There can be no doubt that either system could be made to work if the necessary trouble were taken by the respective agents; and it therefore only remains to determine under which it is probable these agents will be more honest in the discharge of their duties; and on this point we have very little hesitation in according our opinion, that it is more reasonable to infer that those agents will be more attentive whose character and interests are at stake, than those who receive a definite salary, and who have no ulterior advantage resulting from the character or proper treatment of the persons sent out. By the bounty system, the colonists are enabled to write to their agents at home, or to select some gentleman of colonial experience from amongst themselves to procure the most suitable description of emigrants: and these agents being accurately informed of every particular; and, as upon their fidelity will depend their future employment, they, it is only reasonable to infer, will use every effort to comply in every respect with the wishes of their employers.  The government agents may be men of ability and honor, but as they cannot be aware but by general report of the particular description of emigrants most urgently required; and as they may never have been in any of the colonies, they will of course be entirely ignorant of the natural circumstances of the country, and therefore, even if they were as wise as Solon, and their honesty, like Cato’s wife “above suspicion”, it is contrary to every established maxim of doctrine and principle to suppose for an instant that they either could or would be so efficient as the bounty agents…(PPH 6/8/41)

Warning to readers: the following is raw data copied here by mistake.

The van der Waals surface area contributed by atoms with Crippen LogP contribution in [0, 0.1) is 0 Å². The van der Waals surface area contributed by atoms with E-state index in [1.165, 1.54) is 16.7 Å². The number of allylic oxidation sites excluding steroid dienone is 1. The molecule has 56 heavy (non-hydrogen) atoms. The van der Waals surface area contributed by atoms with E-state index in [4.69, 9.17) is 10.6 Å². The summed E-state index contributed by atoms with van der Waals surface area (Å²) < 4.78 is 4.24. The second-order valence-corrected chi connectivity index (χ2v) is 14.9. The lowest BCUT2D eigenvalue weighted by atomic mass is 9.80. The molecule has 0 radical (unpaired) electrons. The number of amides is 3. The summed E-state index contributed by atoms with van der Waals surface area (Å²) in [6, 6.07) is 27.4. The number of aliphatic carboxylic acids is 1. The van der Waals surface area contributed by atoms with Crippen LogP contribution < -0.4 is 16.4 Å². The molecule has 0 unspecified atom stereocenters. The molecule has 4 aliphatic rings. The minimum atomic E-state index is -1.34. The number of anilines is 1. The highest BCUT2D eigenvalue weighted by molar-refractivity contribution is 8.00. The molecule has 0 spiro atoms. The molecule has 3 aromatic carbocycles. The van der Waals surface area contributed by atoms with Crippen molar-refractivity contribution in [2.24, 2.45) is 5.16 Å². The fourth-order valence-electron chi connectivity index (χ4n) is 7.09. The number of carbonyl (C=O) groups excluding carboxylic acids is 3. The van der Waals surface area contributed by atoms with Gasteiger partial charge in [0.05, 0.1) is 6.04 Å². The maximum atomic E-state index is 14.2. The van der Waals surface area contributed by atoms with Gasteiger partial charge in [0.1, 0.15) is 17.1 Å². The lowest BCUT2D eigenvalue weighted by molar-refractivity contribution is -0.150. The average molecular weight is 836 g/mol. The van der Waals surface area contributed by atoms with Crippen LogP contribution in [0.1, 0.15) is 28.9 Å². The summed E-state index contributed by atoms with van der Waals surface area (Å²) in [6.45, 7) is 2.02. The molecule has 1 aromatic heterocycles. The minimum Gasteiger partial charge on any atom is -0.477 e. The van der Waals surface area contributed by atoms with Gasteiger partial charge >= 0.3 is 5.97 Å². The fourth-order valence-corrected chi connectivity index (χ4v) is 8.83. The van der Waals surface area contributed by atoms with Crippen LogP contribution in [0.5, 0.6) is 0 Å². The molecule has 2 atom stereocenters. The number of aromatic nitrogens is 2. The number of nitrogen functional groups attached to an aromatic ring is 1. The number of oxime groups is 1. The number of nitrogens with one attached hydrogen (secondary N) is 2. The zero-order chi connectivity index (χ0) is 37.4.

Occasionally you get a glimpse of an individual amongst all these people streaming into Port Phillip, although it’s generally tragedy or notoriety that brings them to our attention. Such is the case of Sarah Russell, who was said to have arrived on the William Abrams: